On the other hand, Israeli commentator Shmuley Boteach offers a more upbeat and complimentary perspective on the speech in a recent op-ed for Jerusalem Post, singling out his forthright condemnation of Iran and North Korea: “Trump offered a speech of moral clarity, unequivocal in its denunciation of the world’s most evil regimes. In some of the strongest terms available to a head of state, Trump went after what he called “the scourge of our planet” – the cynical, violent band of “rogue regimes” known more specifically as North Korea and Iran…. The denunciation of rogue states is rare to non-existent in the halls of the UN. The UN has embarrassed itself as it repeatedly morally equivocated on brutal governments and terrorists regimes. Trump upended the UN’s pathetic apathy, demanding and delivering a decisive moral code for the members of the global community to follow. He made it clear that overall support from the US to the UN would be dependent on the UN charting a new course, hopefully one where terrorist- funding “rogue nations” like Iran, and not democracies like Israel, become the target of the UN’s wrath.”

That assessment is an outlier, however, with most observers agreeing with Jordan Times’s Zaki Laidi that the speech signals a new era of instability for Europe and beyond: “Beyond his bizarre, intemperate tweeting, the challenge that U.S. President Donald Trump poses for Europe is real, but not always easily defined. There are differences between what Trump says, what his administration does and what Congress makes him do…. But even barring the worst-case scenario, Europe will remain in a state of deep uncertainty…. Trump has unwittingly created real opportunities for Europe, which is slowly realizing that it can no longer trust the US unconditionally. But to come together effectively in the face of a common threat, Europeans will first have to overcome their nationalist — or, in Germany’s case, anti-militarist — instincts.”

The Tehran Times editorial staff unsurprisingly takes a decidedly critical view of not only Mr. Trump’s speech but also of his policies, especially in light of the coming confrontation with North Korea: “While the majority of world community – and Americans – disapprove of Trump’s handling of current tensions between the U.S. and North Korea, he has so far refused to engage in diplomacy with Kim Jong-un…. Indeed, a necessary step at this point is for UN Secretary-General António Guterres to appoint a special envoy to spearhead diplomacy and work towards an official end to the Korean War with a peace treaty. Not many at the UN support warmongering by Trump, who is using the North Korean nuclear threat to justify more militarization, such as revoking Article 9, which threatens the security of the entire region. That’s completely unnecessary…. The game of chicken often ends in disaster. It is time for the international civil society to take Trump and Kim at their word and call for peaceful negotiations. They mean what they say. Now just one nuclear warhead can do the job.”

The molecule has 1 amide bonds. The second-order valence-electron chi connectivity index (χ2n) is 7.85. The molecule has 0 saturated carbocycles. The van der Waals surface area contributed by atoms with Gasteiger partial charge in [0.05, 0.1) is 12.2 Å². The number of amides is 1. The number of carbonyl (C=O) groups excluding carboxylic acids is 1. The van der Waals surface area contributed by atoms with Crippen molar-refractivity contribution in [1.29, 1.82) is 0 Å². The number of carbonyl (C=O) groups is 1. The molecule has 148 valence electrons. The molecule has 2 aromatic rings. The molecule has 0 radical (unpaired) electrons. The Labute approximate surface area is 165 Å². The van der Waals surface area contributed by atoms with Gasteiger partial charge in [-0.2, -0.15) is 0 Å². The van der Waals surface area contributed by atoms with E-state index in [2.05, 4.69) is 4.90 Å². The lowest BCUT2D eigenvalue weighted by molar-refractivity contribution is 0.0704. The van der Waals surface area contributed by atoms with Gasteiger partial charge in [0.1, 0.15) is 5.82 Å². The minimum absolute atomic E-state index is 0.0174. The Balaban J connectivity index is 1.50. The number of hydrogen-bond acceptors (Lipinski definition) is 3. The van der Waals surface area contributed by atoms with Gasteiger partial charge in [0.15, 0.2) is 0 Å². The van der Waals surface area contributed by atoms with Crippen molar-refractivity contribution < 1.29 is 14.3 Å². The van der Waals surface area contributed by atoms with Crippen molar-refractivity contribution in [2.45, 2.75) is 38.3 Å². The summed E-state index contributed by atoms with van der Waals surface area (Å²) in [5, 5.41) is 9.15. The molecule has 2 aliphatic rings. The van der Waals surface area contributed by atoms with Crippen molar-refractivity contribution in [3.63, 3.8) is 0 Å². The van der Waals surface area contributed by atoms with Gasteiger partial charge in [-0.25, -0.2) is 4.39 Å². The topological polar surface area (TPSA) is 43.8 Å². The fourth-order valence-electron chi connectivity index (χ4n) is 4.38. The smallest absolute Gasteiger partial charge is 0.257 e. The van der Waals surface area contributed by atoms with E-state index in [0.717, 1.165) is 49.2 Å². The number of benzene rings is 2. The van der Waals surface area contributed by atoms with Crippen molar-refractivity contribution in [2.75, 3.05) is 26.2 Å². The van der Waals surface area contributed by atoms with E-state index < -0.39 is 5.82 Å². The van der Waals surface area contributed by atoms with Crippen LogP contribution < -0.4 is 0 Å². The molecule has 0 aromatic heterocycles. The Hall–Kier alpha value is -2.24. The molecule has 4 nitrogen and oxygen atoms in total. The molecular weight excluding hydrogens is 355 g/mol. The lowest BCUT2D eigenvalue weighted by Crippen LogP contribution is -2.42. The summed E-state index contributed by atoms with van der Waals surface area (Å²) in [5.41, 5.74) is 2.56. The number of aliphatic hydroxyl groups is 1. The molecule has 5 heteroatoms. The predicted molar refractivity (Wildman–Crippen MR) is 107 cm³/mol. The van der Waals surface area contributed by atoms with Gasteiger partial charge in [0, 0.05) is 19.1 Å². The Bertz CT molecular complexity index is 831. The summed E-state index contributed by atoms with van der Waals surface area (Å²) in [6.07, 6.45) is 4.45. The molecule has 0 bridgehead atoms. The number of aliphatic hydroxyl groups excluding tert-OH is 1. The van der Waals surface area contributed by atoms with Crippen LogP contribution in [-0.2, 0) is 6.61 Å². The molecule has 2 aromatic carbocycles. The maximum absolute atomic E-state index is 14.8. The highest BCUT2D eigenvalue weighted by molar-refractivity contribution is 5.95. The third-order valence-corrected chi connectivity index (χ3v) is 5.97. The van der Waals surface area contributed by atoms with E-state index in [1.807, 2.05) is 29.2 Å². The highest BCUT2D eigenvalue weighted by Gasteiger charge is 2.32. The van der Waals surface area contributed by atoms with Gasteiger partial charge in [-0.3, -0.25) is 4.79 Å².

Finally, on that question, the Gulf Times editorial urges the president to take a more diplomatic tack on the North Korean crisis, pointing out that, given the role of the United States in the international system, Washington must play a more constructive role: “President Donald Trump must choose his words more carefully, lest he lead the United States down a path that could result in a military conflict that would prove disastrous. The game of chicken Trump and Korean leader Kim Jong-un have played since Trump’s inauguration is likely giving military commanders in both countries serious indigestion. But the world doesn’t look to North Korea for leadership. It looks, in part, to the United States. In that respect, Trump has to be better than Kim…. Diplomacy is not easy. Bombast gets headlines, but it rarely produces results. Trump can avoid boxing himself into a corner and win out over North Korea using a diplomatic solution. But it will require patience and what he claims to be the best at doing – negotiation. It is time for him to put his negotiating skills to use.”

  • Middle East Policy

    Middle East Policy has been one of the world’s most cited publications on the region since its inception in 1982, and our Breaking Analysis series makes high-quality, diverse analysis available to a broader audience.